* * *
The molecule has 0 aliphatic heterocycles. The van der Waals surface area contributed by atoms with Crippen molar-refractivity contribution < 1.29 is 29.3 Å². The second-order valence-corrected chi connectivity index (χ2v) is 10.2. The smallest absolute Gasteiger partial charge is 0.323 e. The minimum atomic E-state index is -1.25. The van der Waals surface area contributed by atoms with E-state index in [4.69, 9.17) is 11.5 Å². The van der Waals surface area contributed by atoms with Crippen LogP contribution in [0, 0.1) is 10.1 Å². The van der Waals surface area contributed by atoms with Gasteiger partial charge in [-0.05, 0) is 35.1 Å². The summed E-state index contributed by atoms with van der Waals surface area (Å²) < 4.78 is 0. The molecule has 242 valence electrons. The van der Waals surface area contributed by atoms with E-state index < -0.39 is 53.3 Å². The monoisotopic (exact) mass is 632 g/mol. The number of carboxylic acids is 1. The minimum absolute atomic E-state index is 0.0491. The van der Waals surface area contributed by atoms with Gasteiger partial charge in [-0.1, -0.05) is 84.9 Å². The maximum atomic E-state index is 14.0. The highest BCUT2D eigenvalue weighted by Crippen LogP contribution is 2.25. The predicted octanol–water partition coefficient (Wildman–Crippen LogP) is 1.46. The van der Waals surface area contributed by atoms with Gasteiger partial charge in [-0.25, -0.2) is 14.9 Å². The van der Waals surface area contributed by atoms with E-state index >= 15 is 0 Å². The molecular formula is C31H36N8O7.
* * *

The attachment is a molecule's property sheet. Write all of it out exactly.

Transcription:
The molecule has 0 aliphatic heterocycles. The van der Waals surface area contributed by atoms with Crippen molar-refractivity contribution < 1.29 is 29.3 Å². The second-order valence-corrected chi connectivity index (χ2v) is 10.2. The smallest absolute Gasteiger partial charge is 0.323 e. The minimum atomic E-state index is -1.25. The van der Waals surface area contributed by atoms with E-state index in [4.69, 9.17) is 11.5 Å². The van der Waals surface area contributed by atoms with Crippen LogP contribution in [0, 0.1) is 10.1 Å². The van der Waals surface area contributed by atoms with Gasteiger partial charge in [-0.05, 0) is 35.1 Å². The summed E-state index contributed by atoms with van der Waals surface area (Å²) < 4.78 is 0. The molecule has 242 valence electrons. The van der Waals surface area contributed by atoms with E-state index < -0.39 is 53.3 Å². The monoisotopic (exact) mass is 632 g/mol. The number of carboxylic acids is 1. The minimum absolute atomic E-state index is 0.0491. The van der Waals surface area contributed by atoms with Gasteiger partial charge in [-0.1, -0.05) is 84.9 Å². The maximum atomic E-state index is 14.0. The highest BCUT2D eigenvalue weighted by Crippen LogP contribution is 2.25. The predicted octanol–water partition coefficient (Wildman–Crippen LogP) is 1.46. The van der Waals surface area contributed by atoms with Gasteiger partial charge in [-0.25, -0.2) is 14.9 Å². The van der Waals surface area contributed by atoms with E-state index >= 15 is 0 Å². The molecular formula is C31H36N8O7.